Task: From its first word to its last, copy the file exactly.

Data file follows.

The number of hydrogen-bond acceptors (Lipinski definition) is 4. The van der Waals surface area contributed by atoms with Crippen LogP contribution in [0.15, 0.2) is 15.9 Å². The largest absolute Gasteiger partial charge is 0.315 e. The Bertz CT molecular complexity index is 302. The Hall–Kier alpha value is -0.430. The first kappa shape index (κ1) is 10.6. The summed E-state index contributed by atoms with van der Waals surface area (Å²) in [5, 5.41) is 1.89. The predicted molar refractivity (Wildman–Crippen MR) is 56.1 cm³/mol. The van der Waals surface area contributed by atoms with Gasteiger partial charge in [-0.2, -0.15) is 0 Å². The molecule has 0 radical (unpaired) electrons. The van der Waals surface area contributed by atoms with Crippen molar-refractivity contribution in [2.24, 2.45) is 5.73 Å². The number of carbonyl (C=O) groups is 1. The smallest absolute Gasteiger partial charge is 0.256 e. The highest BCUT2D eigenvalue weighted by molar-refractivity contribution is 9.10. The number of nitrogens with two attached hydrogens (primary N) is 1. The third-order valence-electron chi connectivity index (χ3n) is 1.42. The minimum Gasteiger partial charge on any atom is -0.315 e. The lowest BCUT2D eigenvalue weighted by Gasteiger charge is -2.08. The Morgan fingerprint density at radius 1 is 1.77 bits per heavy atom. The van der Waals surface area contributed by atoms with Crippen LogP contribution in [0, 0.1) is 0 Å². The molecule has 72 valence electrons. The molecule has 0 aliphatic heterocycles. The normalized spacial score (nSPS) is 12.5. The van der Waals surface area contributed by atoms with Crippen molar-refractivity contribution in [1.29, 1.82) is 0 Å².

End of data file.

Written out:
The number of hydrogen-bond acceptors (Lipinski definition) is 4. The van der Waals surface area contributed by atoms with Crippen LogP contribution in [0.15, 0.2) is 15.9 Å². The largest absolute Gasteiger partial charge is 0.315 e. The Bertz CT molecular complexity index is 302. The Hall–Kier alpha value is -0.430. The first kappa shape index (κ1) is 10.6. The summed E-state index contributed by atoms with van der Waals surface area (Å²) in [5, 5.41) is 1.89. The predicted molar refractivity (Wildman–Crippen MR) is 56.1 cm³/mol. The van der Waals surface area contributed by atoms with Gasteiger partial charge in [-0.2, -0.15) is 0 Å². The molecule has 0 radical (unpaired) electrons. The van der Waals surface area contributed by atoms with Crippen molar-refractivity contribution in [2.24, 2.45) is 5.73 Å². The number of carbonyl (C=O) groups is 1. The smallest absolute Gasteiger partial charge is 0.256 e. The highest BCUT2D eigenvalue weighted by molar-refractivity contribution is 9.10. The number of nitrogens with two attached hydrogens (primary N) is 1. The third-order valence-electron chi connectivity index (χ3n) is 1.42. The minimum Gasteiger partial charge on any atom is -0.315 e. The lowest BCUT2D eigenvalue weighted by Gasteiger charge is -2.08. The Morgan fingerprint density at radius 1 is 1.77 bits per heavy atom. The van der Waals surface area contributed by atoms with Crippen LogP contribution in [0, 0.1) is 0 Å². The molecule has 72 valence electrons. The molecule has 0 aliphatic heterocycles. The normalized spacial score (nSPS) is 12.5. The van der Waals surface area contributed by atoms with Crippen molar-refractivity contribution in [1.29, 1.82) is 0 Å².